Let me try to clarify this for you.
The issue here is nothing to do with digital nor HD - it is entirely to do with encryption - in this case, of pay TV channels. Providers like Dish are using standard DVB-S/S2 to transmit the digital TV, any DVB-S/S2 card can receive and demux these signals directly into any TV capable media centre like LMCE. However, because access is controlled due to the majority of channels being pay TV, the content itself is encrypted. The only ways to decrypt the content is either with a CAM/CI decryption module from Dish plugged into your DVB card (this is a part of the DVB standard) or by getting an equivalent card from somwhere else. The latter is, of course, of dubious legality. However, not of morality assuming you are paying for the same service anyway. Either way, we cannot discuss that option here - you will need to look into that yourself!
Forget the digital component thing - no idea what that is, but "digital" and "component" are almost mutually exclusive in that there is no point in splitting a digital feed into components. I think you may have misunderstood some other technology. Either way, it isn't relevant here.
"push full HD content" across a LMCE network is not accurate, nor what I was saying. Put simply, HDMI is an uncompressed video stream - it isn't intended for video network transport, storage or distribution, so rather than go to the effort and expense of compressing it (lossily) sending it from your receiver/BD unit to your TV and then decompressing it again, it is left uncompressed and sent as is, because there are no disadvantages to doing so, and it saves money on hardware and retains identical quality. However, you are talking about taking that stream and using for "network transport, storage or distribution" and so you will encounter the disadvantages of not using HDMI for the designed purpose. Primarily, a single HD (1080i60) stream consumes approx 1.5Gb/s. The maximum practical throughput you get from a gig network is around 300-350Mb/s, or 5x too slow.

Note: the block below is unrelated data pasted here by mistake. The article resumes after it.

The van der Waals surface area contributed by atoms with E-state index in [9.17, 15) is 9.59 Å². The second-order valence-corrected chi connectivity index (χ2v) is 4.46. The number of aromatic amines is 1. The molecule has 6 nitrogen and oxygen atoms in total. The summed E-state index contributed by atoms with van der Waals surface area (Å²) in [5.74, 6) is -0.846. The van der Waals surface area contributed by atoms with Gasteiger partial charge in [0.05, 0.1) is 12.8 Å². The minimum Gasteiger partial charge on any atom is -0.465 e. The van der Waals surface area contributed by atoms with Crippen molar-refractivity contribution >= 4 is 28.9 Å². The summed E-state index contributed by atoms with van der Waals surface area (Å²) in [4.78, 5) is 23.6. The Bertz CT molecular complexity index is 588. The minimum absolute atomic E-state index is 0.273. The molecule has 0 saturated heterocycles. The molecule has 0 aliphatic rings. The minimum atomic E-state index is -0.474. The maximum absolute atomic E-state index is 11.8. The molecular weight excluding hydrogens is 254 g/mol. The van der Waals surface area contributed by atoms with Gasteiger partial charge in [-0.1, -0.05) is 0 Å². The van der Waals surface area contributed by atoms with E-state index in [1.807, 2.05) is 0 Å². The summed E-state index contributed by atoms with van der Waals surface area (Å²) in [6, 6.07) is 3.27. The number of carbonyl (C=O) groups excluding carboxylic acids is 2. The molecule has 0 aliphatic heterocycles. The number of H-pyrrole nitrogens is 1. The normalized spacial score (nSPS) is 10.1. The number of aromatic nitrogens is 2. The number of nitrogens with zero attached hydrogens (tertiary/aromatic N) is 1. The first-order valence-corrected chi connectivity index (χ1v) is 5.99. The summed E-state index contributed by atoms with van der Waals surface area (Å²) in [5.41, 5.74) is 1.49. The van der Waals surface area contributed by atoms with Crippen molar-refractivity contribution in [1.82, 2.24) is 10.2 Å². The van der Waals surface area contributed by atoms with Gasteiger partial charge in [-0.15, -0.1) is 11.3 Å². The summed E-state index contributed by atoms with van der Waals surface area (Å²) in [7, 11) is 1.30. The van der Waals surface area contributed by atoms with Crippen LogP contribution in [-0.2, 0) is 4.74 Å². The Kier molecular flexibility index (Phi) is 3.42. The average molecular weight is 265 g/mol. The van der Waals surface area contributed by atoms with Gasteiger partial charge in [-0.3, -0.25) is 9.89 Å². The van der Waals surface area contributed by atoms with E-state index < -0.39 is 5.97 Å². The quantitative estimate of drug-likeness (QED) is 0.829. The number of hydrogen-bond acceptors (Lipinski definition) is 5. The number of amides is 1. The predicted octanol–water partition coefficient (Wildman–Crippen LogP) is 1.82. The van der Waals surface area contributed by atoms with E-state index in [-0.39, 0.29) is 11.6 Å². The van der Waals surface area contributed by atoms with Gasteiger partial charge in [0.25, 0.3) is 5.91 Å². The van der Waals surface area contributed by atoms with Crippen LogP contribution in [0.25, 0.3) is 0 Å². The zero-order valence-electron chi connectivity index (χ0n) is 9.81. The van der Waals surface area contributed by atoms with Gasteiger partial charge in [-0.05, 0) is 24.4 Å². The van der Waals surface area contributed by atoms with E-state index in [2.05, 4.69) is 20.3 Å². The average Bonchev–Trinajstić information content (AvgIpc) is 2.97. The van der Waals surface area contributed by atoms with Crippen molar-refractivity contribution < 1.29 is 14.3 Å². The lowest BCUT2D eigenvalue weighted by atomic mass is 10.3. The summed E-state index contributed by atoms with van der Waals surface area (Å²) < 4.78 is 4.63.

If you can get the DVB and decryption done inside a LMCE box, then you can take the compressed video stream and redistribute it to any LMCE MD you wish, typically consuming 12-15Mb/s per stream - in otherwords you can do several simultaneously with a gig network. Decompression only happens once the stream reaches the intended MD. A very common example of this is FTA (Free To Air) DVB and ATSC digital TV channels are almost always unencrypted, and so many people on these forums routinely pipe HD TV channels across their LMCE network (including myself). And if you can find a provider that will allow you to decrypt on your own hardware, then you can do exactly the same with cable and satellite channels - ie not a technical issue, a commercial one.
The same is true of BluRay and HD-DVD - the issue isn't technical, its commercial, getting the facility to decrypt on our own hardware (the LMCE boxes in this case). The only way around this currently is how LMCE does it, and it is very limited - it rips the disks to HDD first, then plays and decrypts as it goes from the HDD. But again, it only decrypts at this point, it doesn't decompress until the stream has reached the intended MD. So, similarly, you can play a BD/HDDVD disk from one machine across the network to another. In this instance the bandwidth required is upto around 36Mb/s, from memory.
Getting from para 4 above to para 5 above, ie from an uncompressed stream from an HDMI port into a compressed stream such that it is practical to send across the network, would require the heavy duty hardware I was talking about. It exists, but to make it financially practical, you will find that the quality of compression is pretty poor.
One final point, you do not necessarily need digital for HD. Analogue component connections are perfectly capable of at least 1080i60, this is quite common in Home Theatres that don't use HDMI. You could potentially use an analogue HD capture card that has component in. Still not as good as doing all the work inside the LMCE box, but an alternative.